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Employee engagement measurement tool recommendations?

I work for a small non-profit who does not have a budget to work with Gallop’s Q12 survey.  Does anyone have any other recommendations for tools we can use to measure employee engagement?


Tags: Q12, employee, enagement, tools

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Depends on how many people you have and how you might want to administer the survey. you could build and administer yourself with a little help on the structure of the questions and support on analysis - You need to work out what employee engagement means to you (or proxys) so you can work out the right questions. I am not sure that all "engagement" surveys or tools measure engagement - you know the q12 questions you can start there - but what for you are the indicators??
Intention to stay with the organisation?
Discretionary effort?
Trust in the Leadership team
Relationship with first line manager... and so on
Managers can go to the great manager program and their direct reports get asked the Q12. Check on the program here:
Archimedes Partners has an awesome engagement measurement tool that is based on Six Sigma oriented. Very powerful. Mention you are from the Employee Engagement Network and my name, they can probably work with you on a trial.
you can learn more in the webinar this Thursday November 9th at 11:45 A.M CST .
My recommendation would be don't waste your money on measuring something which is at best subjective. this is because if you need to measure it you don't have it. Spend your efforts on getting the workforce more engaged by putting in place some basics and see how much difference these little things can deliver. As a start have a look at my latest blog
"this is because if you need to measure it you don't have it" you are saying that Google doesn't have worker engagement?

Fact: they survey their people like crazy.

As for subjective: if your doctor asks you if you are in pain and on a scale of 1-5, how you refuse because its "subjective"? There is no better way to find out 1) if your workers are engaged and 2) if not then why not and where not, than a well-designed, well-run....survey. For a longer discussion on this, see here.

There are no degrees of engagement.

Engagement is a feeling, it is an intangible that cannot be measured, in the same way we can't measure caring or happiness.

What we can measure though are the things that we do to create the environment which allows engagement, or happiness, or caring, to happen.

If you survey your workforce and find out that they are not engaged, does that cause them to engage?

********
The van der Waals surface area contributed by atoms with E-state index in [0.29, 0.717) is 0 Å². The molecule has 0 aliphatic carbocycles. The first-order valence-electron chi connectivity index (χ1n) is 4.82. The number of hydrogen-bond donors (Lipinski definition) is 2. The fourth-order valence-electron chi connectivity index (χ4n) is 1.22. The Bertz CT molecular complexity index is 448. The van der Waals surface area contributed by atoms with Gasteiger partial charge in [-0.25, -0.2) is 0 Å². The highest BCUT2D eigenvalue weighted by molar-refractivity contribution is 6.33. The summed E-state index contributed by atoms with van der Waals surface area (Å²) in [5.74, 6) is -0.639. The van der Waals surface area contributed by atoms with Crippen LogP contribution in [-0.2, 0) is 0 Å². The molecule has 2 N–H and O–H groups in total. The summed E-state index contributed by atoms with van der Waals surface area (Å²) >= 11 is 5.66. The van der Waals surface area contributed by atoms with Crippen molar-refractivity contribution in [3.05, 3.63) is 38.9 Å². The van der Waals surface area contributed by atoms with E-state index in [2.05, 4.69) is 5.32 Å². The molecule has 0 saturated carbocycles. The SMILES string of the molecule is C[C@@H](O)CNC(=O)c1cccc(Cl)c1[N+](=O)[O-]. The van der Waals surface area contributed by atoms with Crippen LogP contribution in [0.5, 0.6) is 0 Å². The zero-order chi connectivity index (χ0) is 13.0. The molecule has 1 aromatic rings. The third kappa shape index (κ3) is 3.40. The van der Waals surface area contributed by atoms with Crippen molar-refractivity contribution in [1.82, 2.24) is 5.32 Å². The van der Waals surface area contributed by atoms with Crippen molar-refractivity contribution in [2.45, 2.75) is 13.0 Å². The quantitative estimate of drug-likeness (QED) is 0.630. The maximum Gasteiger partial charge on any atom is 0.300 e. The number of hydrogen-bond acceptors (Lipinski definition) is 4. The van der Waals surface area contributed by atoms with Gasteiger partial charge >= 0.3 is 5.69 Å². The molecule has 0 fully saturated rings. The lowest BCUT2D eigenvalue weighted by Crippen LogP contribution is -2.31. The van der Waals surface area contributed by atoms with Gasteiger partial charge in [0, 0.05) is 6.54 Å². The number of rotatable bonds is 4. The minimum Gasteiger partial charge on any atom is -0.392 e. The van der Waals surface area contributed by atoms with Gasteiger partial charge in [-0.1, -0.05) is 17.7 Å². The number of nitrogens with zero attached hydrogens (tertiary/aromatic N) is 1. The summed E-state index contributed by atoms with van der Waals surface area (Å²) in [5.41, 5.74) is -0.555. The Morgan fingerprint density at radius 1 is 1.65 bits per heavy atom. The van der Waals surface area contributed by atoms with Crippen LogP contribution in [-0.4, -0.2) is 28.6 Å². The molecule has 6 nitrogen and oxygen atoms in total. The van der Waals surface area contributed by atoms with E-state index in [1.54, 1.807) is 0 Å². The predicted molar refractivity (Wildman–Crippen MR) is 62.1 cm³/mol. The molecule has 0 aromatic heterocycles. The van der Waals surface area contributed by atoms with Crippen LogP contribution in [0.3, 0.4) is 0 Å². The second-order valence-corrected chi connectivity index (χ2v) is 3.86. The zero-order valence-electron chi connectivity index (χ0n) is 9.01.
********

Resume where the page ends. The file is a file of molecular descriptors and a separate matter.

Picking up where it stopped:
No, they are still not engaged and you have moved no further forward.

If however you find out what they need to engage then you are on the way, and what they need to engage won’t be gathered in a survey.

By starting to change the environment in which your workforce work, you begin to create the environment that will allow them to engage.

Understanding how to create that environment is the key, not trying to figure out how to measure it.

Peter A Hunter
Peter you seem like a smart guy, but sorry, sometimes the things you say just amaze me....

"Engagement is a feeling, it is an intangible that cannot be measured, in the same way we can't measure caring or happiness."

We can and do measure happiness, pain etc. Its called self-reporting, a solid methodology in use world wide.

"If you survey your workforce and find out that they are not engaged, does that cause them to engage?"

Peter, Peter, if your doctor asks you if you are in pain, does that make the pain go away....? No but she then knows how bad and where, which is exactly what a survey does. She can then treat it....or do deeper diagnostics to find out more.

A Doctor of course has no need of surveys because a doctor can recognise pain when he or she sees it and knows what to do to stop it.

Peter A Hunter
Peter we could go on endlessly with this, so basically we agree to disagree, but just let me say that when a doctor asks you "on a scale of 1 to 10, how much does it hurt" (which they do all the time) he is doing a mini-survey....


Great discussion. I would say that it is a good idea to measure engagement to get a base line of where you are and then you can begin to develop some plans, ideas, etc based on that. All great companies survey their employees and customers. It is one of the only ways that they can determine "the voice of the people". Of course, measuring is not the way to become engaged.

We have a powerful yet inexpensive tool to measure engagement, but even more importantly a process to do something with that data.

You can see about it here




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